A 173-acre mixed use development that has been stalled for years will likely break ground next spring thanks to help from Frederick’s Board of County Commissioners and the state of Maryland.
Jefferson Technology Park, west of Frederick city within the U.S. 340 and MD 180 corridor, will include 825 homes, a 250-bed hotel, 225,000 square feet of retail space, and 1 million square feet of research and development space. Developers have estimated that the park will have generated 6,800 direct and indirect jobs since 2005, but a lawsuit and a flagging economy have stifled progress.
To move ahead, Jefferson Park Development asked commissioners on June 13 to help finance $40 million in road, bridge and sewer improvements by creating a special tax district to authorize tax-exempt bonds. Of that, $15 million is going to the state for an access break on a state road. Commissioners voted Thursday to send the issue to public hearing at 10 a.m., July 19 at Winchester Hall. To provide the financing, commissioners must create a community development authority, similar to the special tax district created for development along Monocacy Boulevard, and in Urbana.
If commissioners vote to approve the action, the bond debt will be repaid in tax revenue collected from increases in property taxes on the park, a special assessment levied on all property holders within the development. Commissioners’ President emphasized Thursday and in an interview that county taxpayers will not pay the cost of the infrastructure related to the development.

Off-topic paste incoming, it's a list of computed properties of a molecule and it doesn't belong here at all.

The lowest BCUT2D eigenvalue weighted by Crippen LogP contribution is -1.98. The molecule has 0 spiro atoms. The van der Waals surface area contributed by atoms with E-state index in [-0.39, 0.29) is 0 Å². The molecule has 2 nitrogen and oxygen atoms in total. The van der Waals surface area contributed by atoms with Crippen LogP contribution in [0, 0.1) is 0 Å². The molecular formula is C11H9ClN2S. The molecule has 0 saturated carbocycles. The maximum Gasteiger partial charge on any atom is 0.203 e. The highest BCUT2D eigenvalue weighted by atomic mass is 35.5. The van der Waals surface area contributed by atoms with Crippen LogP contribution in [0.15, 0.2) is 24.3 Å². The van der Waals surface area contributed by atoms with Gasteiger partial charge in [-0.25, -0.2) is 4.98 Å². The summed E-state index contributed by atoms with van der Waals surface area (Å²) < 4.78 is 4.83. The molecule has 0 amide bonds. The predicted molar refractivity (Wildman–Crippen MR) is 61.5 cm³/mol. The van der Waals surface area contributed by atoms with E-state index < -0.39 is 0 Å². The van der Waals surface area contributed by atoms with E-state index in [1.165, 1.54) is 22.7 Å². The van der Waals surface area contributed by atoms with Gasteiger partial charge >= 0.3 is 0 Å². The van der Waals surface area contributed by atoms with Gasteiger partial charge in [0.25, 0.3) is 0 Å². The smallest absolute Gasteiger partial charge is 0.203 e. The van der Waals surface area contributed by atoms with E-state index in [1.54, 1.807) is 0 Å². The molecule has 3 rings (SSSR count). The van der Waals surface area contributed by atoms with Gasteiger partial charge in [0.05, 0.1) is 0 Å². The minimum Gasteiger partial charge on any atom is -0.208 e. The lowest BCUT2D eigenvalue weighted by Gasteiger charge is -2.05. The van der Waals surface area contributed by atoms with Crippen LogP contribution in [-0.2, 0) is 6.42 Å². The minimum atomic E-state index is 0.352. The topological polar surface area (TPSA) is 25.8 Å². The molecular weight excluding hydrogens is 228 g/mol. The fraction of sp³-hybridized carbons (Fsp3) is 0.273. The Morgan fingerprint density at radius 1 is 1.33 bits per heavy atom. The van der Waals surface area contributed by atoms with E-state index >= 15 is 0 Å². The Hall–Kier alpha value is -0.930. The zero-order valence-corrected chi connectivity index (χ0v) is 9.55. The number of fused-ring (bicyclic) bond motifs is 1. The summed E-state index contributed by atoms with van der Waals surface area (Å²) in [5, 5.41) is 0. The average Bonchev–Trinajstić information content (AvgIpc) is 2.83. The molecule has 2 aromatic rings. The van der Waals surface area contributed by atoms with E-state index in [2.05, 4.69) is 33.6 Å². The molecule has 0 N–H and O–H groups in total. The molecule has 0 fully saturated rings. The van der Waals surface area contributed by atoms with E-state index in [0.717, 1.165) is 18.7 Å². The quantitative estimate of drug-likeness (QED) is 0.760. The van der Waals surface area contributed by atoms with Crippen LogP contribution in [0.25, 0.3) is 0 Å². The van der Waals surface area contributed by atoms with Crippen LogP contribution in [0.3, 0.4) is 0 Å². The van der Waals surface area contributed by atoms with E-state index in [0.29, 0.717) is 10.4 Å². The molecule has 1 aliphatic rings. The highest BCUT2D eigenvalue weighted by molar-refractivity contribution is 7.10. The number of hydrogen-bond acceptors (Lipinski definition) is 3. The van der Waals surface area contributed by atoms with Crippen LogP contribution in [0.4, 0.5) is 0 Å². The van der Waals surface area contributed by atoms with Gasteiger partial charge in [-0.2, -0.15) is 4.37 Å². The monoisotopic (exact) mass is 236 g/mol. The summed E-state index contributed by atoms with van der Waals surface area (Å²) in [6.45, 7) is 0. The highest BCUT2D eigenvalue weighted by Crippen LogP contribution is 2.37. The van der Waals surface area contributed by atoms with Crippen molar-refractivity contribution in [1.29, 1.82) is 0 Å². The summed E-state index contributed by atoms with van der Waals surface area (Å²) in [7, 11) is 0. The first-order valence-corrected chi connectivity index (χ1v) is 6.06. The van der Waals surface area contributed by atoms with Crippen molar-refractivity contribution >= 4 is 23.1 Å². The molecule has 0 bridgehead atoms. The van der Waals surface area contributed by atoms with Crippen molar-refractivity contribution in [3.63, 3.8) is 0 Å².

“There is no immediate financial risk to taxpayers of Frederick County,” Young said in an interview. “The pressure is on the developers to develop the site. If they cannot generate enough to pay the money in the tax district, then they are on the hook for the difference.”
Jim Cumbie, of Venable LLP, bond counsel to Frederick County, told commissioners last Thursday that the most important thing to understand is that the sources of payment for the bonds don’t go outside of the Jefferson Technology Park. The only risk to the taxpayer is the loss of property tax income generated by the park to the tax base, Cumbie said.
Progress was slowed by a requirement to construct a bridge over U.S. 340/15. Developers couldn't get the necessary permits because of a standoff between the county and state about which would own and maintain the bridge.
The county is prepared to maintain the bridge, and developers will contribute $4 million to $6 million to construct it, Young said, negating the need to continue the lawsuit filed in 2009 against the county. Former county commissioner Kai Hagen said the county taking responsibility for maintaining a bridge over an interstate is unprecedented. “This is NOT normal...and will cost Frederick County taxpayers,” Hagen said in an email.
Young countered that the state gave the county two choices: maintain the bridge or take over some secondary state roads in the county. The bridge, he said, will be less expensive to maintain than the roads, which are not up to county standards.
And although the county has existing office space that is empty, Young said the types of spaces planned for the tech park are much larger to accommodate different types of businesses.
“This isn’t competing against typical commercial space. These are large sites that have to be ready when opportunity is there,” Young said. “JTP [developers] believe there’s opportunities to bring large businesses such as the Social Security Administration in Urbana. Urbana would never would have gotten that if the site was not already prepared.”